Slowly but surely, the Vienna and Fairfax County governments are shoring up and improving streams within the town.
The Board of Supervisors on March 24 unanimously approved an amended agreement with the town that will provide additional funding to design and construct stream restorations along Piney Branch in Vienna’s Northside Park.
The project will restore about 1,400 linear feet of Piney Branch, which will improve water quality and reduce nutrients in the Difficult Run watershed.
The initiative is being financed in equal parts by Fairfax County and a Virginia Department of Environmental Quality (DEQ) Stormwater Local Assistance grant.
Supervisors on Nov. 21, 2017, authorized the county executive to sign an agreement with the town that would provide $660,000 for partial financing of the project. Vienna officials as of Dec. 19 last year had received six bids for the project, but the initiative’s cost had risen by $333,006, owing to higher-than-expected construction bids.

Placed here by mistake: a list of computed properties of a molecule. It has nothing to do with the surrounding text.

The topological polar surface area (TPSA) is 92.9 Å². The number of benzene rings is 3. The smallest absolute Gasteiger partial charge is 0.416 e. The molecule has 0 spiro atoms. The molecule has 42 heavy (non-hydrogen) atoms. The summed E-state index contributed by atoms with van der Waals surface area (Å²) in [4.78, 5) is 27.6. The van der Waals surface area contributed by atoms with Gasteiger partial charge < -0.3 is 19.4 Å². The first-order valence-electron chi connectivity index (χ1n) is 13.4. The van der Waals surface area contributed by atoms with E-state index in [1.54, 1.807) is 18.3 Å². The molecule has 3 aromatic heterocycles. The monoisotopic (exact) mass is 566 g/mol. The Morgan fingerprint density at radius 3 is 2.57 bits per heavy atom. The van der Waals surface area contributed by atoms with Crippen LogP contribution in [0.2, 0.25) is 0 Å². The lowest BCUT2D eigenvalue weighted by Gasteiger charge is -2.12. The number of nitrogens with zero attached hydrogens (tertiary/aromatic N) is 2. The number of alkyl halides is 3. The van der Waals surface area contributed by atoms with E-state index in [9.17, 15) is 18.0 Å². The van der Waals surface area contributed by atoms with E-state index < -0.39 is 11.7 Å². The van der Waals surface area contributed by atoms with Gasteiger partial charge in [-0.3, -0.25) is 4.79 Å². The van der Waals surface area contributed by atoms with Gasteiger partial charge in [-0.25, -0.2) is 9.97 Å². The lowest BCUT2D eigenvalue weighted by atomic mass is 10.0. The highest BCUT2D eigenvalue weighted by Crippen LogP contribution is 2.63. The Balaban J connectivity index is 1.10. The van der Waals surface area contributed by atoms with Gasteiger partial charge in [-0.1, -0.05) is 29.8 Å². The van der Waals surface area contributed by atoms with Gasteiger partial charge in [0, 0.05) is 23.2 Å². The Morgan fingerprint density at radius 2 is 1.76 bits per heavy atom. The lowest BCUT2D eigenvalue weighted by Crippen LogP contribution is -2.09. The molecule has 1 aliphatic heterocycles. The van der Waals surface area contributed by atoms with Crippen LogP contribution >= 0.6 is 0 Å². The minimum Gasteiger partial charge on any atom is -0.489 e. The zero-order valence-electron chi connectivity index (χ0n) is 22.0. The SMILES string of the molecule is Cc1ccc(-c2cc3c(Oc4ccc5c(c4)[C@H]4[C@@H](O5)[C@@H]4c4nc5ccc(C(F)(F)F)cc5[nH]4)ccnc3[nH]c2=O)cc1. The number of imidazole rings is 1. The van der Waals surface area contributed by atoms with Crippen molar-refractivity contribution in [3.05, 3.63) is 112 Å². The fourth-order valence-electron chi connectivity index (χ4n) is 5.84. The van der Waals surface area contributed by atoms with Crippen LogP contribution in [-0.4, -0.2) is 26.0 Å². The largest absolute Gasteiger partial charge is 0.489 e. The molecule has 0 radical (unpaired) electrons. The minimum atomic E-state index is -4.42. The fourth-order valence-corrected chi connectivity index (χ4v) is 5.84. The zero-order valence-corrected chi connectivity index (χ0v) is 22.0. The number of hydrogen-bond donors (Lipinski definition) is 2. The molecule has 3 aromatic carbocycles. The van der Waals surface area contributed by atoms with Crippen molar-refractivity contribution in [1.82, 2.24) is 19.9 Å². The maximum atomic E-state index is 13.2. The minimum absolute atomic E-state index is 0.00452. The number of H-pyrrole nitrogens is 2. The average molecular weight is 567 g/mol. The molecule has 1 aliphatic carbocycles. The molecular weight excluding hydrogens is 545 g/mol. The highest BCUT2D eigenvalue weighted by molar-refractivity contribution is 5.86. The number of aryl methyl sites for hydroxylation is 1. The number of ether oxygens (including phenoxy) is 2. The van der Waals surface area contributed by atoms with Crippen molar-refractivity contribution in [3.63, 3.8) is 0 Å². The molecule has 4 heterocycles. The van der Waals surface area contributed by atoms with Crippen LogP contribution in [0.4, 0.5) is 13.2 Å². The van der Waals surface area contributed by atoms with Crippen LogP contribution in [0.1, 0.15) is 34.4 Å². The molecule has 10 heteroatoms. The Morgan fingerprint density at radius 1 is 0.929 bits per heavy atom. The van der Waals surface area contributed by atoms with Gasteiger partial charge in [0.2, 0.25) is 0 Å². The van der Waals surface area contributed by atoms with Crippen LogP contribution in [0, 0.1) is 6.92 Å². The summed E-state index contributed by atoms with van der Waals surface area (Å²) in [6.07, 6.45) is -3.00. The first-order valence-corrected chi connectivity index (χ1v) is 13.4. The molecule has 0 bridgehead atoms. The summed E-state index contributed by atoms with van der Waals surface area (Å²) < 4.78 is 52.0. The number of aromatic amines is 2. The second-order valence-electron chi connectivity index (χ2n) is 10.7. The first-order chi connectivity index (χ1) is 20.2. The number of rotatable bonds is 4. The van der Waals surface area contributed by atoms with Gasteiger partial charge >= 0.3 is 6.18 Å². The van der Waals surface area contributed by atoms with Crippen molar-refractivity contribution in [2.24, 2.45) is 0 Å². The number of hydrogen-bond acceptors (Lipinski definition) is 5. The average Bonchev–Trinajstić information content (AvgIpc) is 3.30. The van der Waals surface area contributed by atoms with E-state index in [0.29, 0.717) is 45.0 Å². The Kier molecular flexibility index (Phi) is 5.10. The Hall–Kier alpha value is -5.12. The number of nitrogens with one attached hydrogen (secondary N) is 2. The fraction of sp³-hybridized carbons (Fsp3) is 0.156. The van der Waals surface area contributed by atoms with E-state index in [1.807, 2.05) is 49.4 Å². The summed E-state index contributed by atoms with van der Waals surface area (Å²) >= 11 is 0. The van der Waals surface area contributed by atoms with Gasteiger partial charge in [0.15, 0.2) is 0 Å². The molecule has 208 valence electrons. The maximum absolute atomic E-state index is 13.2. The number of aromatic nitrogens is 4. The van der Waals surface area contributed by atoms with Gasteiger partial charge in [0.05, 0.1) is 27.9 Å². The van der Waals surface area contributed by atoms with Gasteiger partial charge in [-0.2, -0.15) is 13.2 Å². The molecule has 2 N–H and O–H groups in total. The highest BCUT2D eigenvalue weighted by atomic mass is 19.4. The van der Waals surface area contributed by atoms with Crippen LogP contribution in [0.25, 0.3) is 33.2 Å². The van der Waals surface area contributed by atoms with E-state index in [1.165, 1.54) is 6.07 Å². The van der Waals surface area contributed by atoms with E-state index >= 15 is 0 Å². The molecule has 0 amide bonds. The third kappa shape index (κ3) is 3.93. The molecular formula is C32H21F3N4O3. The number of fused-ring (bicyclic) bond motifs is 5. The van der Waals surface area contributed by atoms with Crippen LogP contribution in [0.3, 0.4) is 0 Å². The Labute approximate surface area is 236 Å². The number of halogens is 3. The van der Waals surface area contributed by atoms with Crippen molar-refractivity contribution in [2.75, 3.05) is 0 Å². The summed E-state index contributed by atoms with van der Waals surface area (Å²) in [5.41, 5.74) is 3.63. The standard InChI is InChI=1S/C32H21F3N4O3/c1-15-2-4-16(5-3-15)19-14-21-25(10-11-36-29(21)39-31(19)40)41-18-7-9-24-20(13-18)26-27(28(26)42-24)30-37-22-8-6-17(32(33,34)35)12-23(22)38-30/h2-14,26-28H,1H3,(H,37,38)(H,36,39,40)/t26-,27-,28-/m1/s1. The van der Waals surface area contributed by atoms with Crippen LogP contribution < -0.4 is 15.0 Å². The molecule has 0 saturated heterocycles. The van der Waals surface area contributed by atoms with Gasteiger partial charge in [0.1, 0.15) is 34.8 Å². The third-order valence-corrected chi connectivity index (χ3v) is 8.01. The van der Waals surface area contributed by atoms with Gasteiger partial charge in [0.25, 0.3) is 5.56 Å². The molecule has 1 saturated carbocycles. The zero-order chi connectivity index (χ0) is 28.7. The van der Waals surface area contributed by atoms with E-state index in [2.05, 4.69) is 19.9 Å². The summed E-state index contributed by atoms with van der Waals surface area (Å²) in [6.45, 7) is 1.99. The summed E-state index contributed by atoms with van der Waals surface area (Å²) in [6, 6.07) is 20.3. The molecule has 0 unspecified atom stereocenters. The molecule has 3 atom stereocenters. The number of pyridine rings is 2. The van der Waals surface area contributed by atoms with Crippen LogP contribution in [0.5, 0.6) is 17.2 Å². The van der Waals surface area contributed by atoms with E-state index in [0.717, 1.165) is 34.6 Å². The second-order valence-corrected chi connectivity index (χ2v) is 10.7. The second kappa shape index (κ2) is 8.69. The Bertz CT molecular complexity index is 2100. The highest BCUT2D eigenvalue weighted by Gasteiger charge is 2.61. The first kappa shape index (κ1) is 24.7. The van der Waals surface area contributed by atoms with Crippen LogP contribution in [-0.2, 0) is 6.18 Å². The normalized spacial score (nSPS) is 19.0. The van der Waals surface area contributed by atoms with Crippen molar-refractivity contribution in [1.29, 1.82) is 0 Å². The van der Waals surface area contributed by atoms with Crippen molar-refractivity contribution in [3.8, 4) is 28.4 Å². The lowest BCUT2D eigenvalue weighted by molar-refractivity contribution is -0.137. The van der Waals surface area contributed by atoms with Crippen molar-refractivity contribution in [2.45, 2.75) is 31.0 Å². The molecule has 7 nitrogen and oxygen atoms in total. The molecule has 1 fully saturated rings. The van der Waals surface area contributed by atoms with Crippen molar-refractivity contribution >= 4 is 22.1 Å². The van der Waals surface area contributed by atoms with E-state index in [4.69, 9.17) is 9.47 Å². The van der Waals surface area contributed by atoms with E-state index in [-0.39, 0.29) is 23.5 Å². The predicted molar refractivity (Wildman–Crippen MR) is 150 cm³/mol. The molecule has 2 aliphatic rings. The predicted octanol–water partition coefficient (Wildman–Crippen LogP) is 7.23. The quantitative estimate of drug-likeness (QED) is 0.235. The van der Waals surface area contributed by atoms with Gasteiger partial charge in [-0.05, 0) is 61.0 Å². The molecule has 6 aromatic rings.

Because the project’s new cost had risen to $1,653,006, supervisors on March 24 agreed to contribute $168,006 more for the initiative. DEQ also has bumped up its contribution to $825,000. County officials have the option of covering additional cost overruns, provided the amount does not exceed 10 percent of the project’s overall cost.
Vienna officials will oversee the project’s design and construction and will reimburse the county for any funds not expended on the initiative.
Fairfax County has an agreement with the towns of Herndon and Vienna to finance stormwater-related projects in those jurisdictions using the county’s stormwater-service-district revenues, to which residents in those towns contribute. Under the partnerships with Vienna and Herndon, the county saves time and administrative costs, officials said.
The county and Vienna already have partnered on stream-restoration projects along Hunters Branch and Wolftrap Creek.